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Hunt begins to find black boxes for doomed Flight MH370


Now that satellite data has confirmed that the missing Malaysian airliner crashed into the Indian Ocean, the race is on to find the crucial voice and data recorders, the so-called black boxes, before a battery-powered homing device runs out.

After a 17-day wait for confirmation that the Boeing 777, one of the world’s most reliable planes, was lost with 239 people on board somewhere over the southern Indian Ocean, a United Nations search team is working round the clock to try and pinpoint the so-called black boxes.

Malaysian Defense Minister Hishammuddin Hussein said Tuesday that the search area had been narrowed down to an area about the size of Texas and Oklahoma combined.

But Air Marshal Mark Binskin, Australia’s deputy defense chief, issued a sobering reminder of how challenging the search will be.

“We’re not searching for a needle in a haystack – we’re still trying to define where the haystack is.”

The search is made all the more urgent because the battery-powered ping the black boxes emit, a kind of homing signal to help locate them, is only sent out for around 30 days after a crash – before the batteries run out. This leaves another 15 days or so to find them.

But so far the growing international team scouring the southern Indian Ocean has not found any wreckage or debris that can definitely be linked to the plane.

Although British satellite company Inmarsat has said for sure that Flight MH370 went down in a southern corridor of the Indian Ocean and several countries have reported finding floating debris, the exact position of where the plane crashed into the sea is still a mystery.

Eight satellite pings were sent by the aircraft between 1.11 am and 8.11 am – over eight hours after it officially lost contact with air traffic controllers.

The new method “gives the approximate direction of travel, plus or minus about 100 miles, to a track line,” Chris McLaughlin, senior vice-president for external affairs at Inmarsat, told Sky News. “Unfortunately this is a 1990s satellite over the Indian Ocean that is not GPS-equipped.”

With a lack of definite information experts in weather patterns and ocean currents will try and direct those scouring the waves to pinpoint where the plane went down.

We’ve got to get lucky. It is a race to get to the area in time to catch the black box pinger while it’s still working,” John Goglia, a former member of the US National Transportation Safety Board, told AP.

Plan A: Pinger locators from US

The US Navy’s Pacific Fleet is part of the international flotilla amassing over 2,300 kilometers west of Perth, Australia, and one of the Navy’s towed pinger locators is en route to the search area, AP reports.

This crucial bit of kit is a 30-inch long cylindrical microphone, which is towed slowly underwater in a grid pattern behind a ship. It can pick up a ping from a black box – which is actually a red cylinder – from about a mile away.

The microphone is attached to about 20,000 feet of cable and is guided deep underwater by a yellow triangular carrier with a wing span of 3 feet and a shark’s fin on top that looks akin to a stingray.

Human operators and computers on board the ship listen for any signals that may locate the ping.

As well as the towed ping locator, the Australian Navy is sending the ship Ocean Shield to the area, which is equipped with acoustic detention equipment.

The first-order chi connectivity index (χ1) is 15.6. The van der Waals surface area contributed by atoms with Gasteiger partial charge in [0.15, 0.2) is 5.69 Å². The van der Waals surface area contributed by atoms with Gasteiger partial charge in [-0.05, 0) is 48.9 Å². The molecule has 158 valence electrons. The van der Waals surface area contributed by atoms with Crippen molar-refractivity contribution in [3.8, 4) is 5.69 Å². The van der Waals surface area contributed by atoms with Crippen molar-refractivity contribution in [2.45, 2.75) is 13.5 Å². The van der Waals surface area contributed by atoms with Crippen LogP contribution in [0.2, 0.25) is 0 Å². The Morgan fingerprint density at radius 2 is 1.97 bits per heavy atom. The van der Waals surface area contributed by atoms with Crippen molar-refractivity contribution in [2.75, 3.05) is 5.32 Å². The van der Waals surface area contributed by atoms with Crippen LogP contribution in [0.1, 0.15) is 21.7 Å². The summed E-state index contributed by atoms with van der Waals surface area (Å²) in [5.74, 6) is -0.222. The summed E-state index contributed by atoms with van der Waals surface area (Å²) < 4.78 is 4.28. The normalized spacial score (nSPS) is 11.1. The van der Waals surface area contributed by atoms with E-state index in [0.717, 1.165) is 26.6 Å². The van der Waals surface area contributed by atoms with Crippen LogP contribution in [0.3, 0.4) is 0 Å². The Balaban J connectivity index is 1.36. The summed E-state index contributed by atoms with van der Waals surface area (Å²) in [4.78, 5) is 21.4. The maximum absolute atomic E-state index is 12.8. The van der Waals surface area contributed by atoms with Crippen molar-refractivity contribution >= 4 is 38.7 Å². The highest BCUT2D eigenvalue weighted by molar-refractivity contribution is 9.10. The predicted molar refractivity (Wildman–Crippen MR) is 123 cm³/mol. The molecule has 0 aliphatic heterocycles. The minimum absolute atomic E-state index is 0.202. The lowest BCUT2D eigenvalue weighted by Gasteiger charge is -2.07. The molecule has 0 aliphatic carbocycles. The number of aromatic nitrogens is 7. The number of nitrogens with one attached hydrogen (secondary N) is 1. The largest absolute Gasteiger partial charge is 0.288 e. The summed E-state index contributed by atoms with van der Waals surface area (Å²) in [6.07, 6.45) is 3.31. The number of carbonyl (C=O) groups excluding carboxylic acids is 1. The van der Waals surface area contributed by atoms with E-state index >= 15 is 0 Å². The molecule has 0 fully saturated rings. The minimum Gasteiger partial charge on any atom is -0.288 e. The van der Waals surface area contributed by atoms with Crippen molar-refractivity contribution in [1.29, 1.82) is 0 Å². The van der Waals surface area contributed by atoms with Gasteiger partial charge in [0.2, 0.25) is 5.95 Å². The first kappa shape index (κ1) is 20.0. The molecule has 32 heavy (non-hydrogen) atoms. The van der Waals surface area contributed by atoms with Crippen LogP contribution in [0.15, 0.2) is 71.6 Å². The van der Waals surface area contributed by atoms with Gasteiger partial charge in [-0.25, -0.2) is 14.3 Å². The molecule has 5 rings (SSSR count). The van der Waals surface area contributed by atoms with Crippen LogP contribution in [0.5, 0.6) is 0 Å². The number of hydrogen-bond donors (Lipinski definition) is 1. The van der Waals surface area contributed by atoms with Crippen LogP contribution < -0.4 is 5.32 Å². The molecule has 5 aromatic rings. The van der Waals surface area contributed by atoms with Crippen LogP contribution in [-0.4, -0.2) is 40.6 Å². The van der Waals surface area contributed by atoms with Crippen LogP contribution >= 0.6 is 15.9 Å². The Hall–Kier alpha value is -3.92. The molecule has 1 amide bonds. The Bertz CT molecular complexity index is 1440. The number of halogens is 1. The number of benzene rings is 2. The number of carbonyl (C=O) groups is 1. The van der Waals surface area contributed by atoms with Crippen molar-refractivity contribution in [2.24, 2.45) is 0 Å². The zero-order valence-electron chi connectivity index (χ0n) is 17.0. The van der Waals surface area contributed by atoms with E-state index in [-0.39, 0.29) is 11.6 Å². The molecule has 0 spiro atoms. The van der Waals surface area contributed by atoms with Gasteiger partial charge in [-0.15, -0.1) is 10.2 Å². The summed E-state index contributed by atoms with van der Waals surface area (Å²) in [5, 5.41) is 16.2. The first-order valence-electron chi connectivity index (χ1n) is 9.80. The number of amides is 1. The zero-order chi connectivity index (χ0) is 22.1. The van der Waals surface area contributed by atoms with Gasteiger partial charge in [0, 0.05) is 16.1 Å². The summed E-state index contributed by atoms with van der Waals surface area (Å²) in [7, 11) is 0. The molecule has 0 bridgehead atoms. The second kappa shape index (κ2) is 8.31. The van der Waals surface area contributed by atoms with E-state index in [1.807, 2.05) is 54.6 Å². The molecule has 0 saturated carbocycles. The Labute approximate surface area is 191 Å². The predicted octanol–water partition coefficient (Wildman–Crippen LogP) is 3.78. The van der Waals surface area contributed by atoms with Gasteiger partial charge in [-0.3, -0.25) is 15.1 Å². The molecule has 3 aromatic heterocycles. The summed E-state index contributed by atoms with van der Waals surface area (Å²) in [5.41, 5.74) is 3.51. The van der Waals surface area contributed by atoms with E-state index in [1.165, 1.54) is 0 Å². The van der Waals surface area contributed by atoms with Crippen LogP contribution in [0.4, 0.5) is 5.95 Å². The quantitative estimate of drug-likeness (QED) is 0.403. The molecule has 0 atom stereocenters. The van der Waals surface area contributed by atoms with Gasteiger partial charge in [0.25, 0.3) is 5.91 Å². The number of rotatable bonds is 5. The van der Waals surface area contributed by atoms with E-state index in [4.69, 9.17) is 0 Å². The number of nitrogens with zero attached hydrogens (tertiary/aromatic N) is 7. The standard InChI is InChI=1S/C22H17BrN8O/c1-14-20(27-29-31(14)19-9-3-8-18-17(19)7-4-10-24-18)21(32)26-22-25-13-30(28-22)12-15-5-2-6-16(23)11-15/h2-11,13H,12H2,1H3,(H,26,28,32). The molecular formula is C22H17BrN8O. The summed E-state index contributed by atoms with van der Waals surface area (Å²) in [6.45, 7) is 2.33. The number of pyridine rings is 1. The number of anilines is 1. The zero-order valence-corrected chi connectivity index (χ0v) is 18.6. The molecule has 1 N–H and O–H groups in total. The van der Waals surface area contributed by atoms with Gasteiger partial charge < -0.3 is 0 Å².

Plan B: Sonars to scour seabed

If no strong signals are detected from the black boxes before their batteries run out then the search teams must move to system known as side-scan sonar.

These devises are like sonar used to detect submarines; they send a sound to the sea’s depths and analyze the echo from the seabed to map the ocean floor. They are looking for any abnormalities or unusual shapes on the ocean floor.

The devises can be fitted on unmanned mini-submarines that can dive to the depths of the ocean for up to 20 hours at a time.

Once evidence of debris from the aircraft is found on the seabed, an underwater submersible with a high resolution camera is sent down to visually inspect the area and then using remote control cutting devices and robots pulls the black box out of the wreckage.

Finally, secret intelligence from nuclear submarines may be used, if that can be done without revealing their sophisticated instruments or the location of these clandestine vessels.

Clues in history

Over the past decade there have been crashes similar to the disappearance of light MH370, which may help search teams this time around.

The most obvious is Air France Flight 447, which went down in the middle of the Atlantic, in 2009. It took $40 million, four lengthy search expeditions and a two-year wait before the black boxes were found.

The ensuing data showed that the plane went down mid-cruise largely due to a number of poor decisions by the pilots.

A second example was a Helios jet 737, which lost pressurization and oxygen over Greece in 2005, suffocating the pilot and co-pilot. The plane then flew on autopilot until it ran out of fuel and crashed, but unlike the Malaysian Boeing, it crashed over land and not in one of the deepest and most inaccessible parts of the ocean.

This Underwater Microphone Could Find the Missing Malaysia Airlines Jet | Autopia | Wired.com.


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Egypt’s Pres Mansour calls on Arab leaders to fight terrorism, extremism and illiteracy

President Adly Mansour

In his speech Tuesday at the Arab League summit in Kuwait, Egypt’s interim President Adly Mansour called on his Arab counterparts to join in the fight against terrorism.

Terrorism is “threatening the whole region,” said Mansour, but he insisted that terrorist groups would only make their opponents “more determined to uproot them.”

Mansour urged those attending the summit to reactivate the Arab Convention on the Suppression of Terrorism, an anti-terrorism pact signed in 1998 by 18 out of 22 members of the Arab League, but which has never been enforced.

Mansour suggested that a meeting be held before June with Arab justice ministers and interior ministers to gauge how much of the pact is currently being implemented.